Alfred Villalobos said this week that he plans to sue the California Public Employees’ Retirement System for $10 million for statements “that weren’t true” about his dealings with the pension fund.
Villalobos alleged defamation in US Bankruptcy Court: “You know that they lied publicly and said things that weren’t true,” according to a report in the Sacramento Bee, a California newspaper.
A spokesperson for the $204 billion CalPERS declined to comment.
Villalobos said he was also considering a lawsuit against California's attorney general, Jerry Brown, who filed a civil suit in May against Villalobos, and his placement firm ARVCO Financial Ventures. The civil suit seeks $95 million for restitution to the pension fund, civil penalties and return of profits.
Among the charges are allegations that Villalobos “attempted to bribe” the head of CalPERS alternative investment programme, Leon Shahinian. Federico Buenrostro, the former president of the CalPERS board, was also sued by Brown’s office.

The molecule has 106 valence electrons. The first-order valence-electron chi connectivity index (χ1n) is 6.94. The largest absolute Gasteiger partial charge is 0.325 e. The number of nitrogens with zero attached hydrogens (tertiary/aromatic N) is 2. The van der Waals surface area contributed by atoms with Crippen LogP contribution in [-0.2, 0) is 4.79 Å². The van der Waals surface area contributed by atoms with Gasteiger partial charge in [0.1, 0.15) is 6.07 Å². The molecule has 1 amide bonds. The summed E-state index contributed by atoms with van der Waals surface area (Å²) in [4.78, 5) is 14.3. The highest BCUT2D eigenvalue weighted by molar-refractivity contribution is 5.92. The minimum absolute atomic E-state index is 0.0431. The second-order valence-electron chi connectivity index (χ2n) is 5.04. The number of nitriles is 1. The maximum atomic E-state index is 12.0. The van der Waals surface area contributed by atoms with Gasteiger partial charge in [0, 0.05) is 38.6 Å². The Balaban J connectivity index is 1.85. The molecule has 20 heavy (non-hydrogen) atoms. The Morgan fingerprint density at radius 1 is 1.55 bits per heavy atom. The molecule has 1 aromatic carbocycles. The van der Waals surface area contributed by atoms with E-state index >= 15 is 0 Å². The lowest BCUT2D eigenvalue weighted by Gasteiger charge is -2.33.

Brown’s complaint details an allegedly lavish trip that Villalobos took with Shahinian to New York to attend a benefit honouring Apollo head Leon Black. Following that trip Shahinian allegedly “recommended” a $700 million investment in Apollo Global Management without disclosing the “all-expenses paid trip” to New York.
Brown obtained a court order to freeze Villalobos’ assets to recover the more than $40 million in commissions Villalobos earned during the period alleged in the complaint. The state wanted Villalobos' assets frozen because it says he has significant gambling debts and could dissipate his fortune before the state can collect.
In June, Villalobos filed for bankruptcy protection and succeeded in getting a bankruptcy judge to unfreeze some of his assets so he could reopen one of his businesses.
A spokesperson for Brown’s office did not return a call by press time.